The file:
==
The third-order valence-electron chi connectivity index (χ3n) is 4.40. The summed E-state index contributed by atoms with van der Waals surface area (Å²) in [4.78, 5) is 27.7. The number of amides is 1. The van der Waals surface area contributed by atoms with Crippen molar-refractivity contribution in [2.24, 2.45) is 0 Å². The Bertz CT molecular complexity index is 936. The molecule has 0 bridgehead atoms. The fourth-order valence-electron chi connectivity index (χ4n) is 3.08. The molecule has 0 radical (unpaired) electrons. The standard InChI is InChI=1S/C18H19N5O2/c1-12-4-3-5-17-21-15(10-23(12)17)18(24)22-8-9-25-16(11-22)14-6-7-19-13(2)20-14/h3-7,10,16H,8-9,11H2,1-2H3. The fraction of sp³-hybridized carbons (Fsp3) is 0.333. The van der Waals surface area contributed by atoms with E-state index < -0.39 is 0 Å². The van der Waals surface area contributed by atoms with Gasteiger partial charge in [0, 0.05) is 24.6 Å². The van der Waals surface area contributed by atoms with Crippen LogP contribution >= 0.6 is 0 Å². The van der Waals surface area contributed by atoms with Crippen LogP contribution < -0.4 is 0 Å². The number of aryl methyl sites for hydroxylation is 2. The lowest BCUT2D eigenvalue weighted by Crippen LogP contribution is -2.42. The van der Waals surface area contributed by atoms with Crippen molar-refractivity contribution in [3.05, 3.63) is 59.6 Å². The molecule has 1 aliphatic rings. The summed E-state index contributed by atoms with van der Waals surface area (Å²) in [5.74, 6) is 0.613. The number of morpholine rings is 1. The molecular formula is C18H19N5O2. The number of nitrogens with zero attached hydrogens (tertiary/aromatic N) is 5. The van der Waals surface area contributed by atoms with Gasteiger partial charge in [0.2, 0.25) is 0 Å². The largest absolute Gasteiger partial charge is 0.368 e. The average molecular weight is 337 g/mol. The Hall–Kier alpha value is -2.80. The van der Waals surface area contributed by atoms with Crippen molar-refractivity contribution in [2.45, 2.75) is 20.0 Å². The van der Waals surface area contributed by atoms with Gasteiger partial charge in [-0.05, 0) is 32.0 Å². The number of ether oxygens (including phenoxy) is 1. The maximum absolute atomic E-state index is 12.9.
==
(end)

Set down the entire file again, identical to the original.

The third-order valence-electron chi connectivity index (χ3n) is 4.40. The summed E-state index contributed by atoms with van der Waals surface area (Å²) in [4.78, 5) is 27.7. The number of amides is 1. The van der Waals surface area contributed by atoms with Crippen molar-refractivity contribution in [2.24, 2.45) is 0 Å². The Bertz CT molecular complexity index is 936. The molecule has 0 bridgehead atoms. The fourth-order valence-electron chi connectivity index (χ4n) is 3.08. The molecule has 0 radical (unpaired) electrons. The standard InChI is InChI=1S/C18H19N5O2/c1-12-4-3-5-17-21-15(10-23(12)17)18(24)22-8-9-25-16(11-22)14-6-7-19-13(2)20-14/h3-7,10,16H,8-9,11H2,1-2H3. The fraction of sp³-hybridized carbons (Fsp3) is 0.333. The van der Waals surface area contributed by atoms with E-state index < -0.39 is 0 Å². The van der Waals surface area contributed by atoms with Gasteiger partial charge in [0, 0.05) is 24.6 Å². The van der Waals surface area contributed by atoms with Crippen LogP contribution >= 0.6 is 0 Å². The van der Waals surface area contributed by atoms with Crippen LogP contribution < -0.4 is 0 Å². The number of aryl methyl sites for hydroxylation is 2. The lowest BCUT2D eigenvalue weighted by Crippen LogP contribution is -2.42. The van der Waals surface area contributed by atoms with Crippen molar-refractivity contribution in [3.05, 3.63) is 59.6 Å². The molecule has 1 aliphatic rings. The summed E-state index contributed by atoms with van der Waals surface area (Å²) in [5.74, 6) is 0.613. The number of morpholine rings is 1. The molecular formula is C18H19N5O2. The number of nitrogens with zero attached hydrogens (tertiary/aromatic N) is 5. The van der Waals surface area contributed by atoms with Gasteiger partial charge in [0.2, 0.25) is 0 Å². The largest absolute Gasteiger partial charge is 0.368 e. The average molecular weight is 337 g/mol. The Hall–Kier alpha value is -2.80. The van der Waals surface area contributed by atoms with Crippen molar-refractivity contribution in [2.45, 2.75) is 20.0 Å². The van der Waals surface area contributed by atoms with Gasteiger partial charge in [-0.05, 0) is 32.0 Å². The number of ether oxygens (including phenoxy) is 1. The maximum absolute atomic E-state index is 12.9.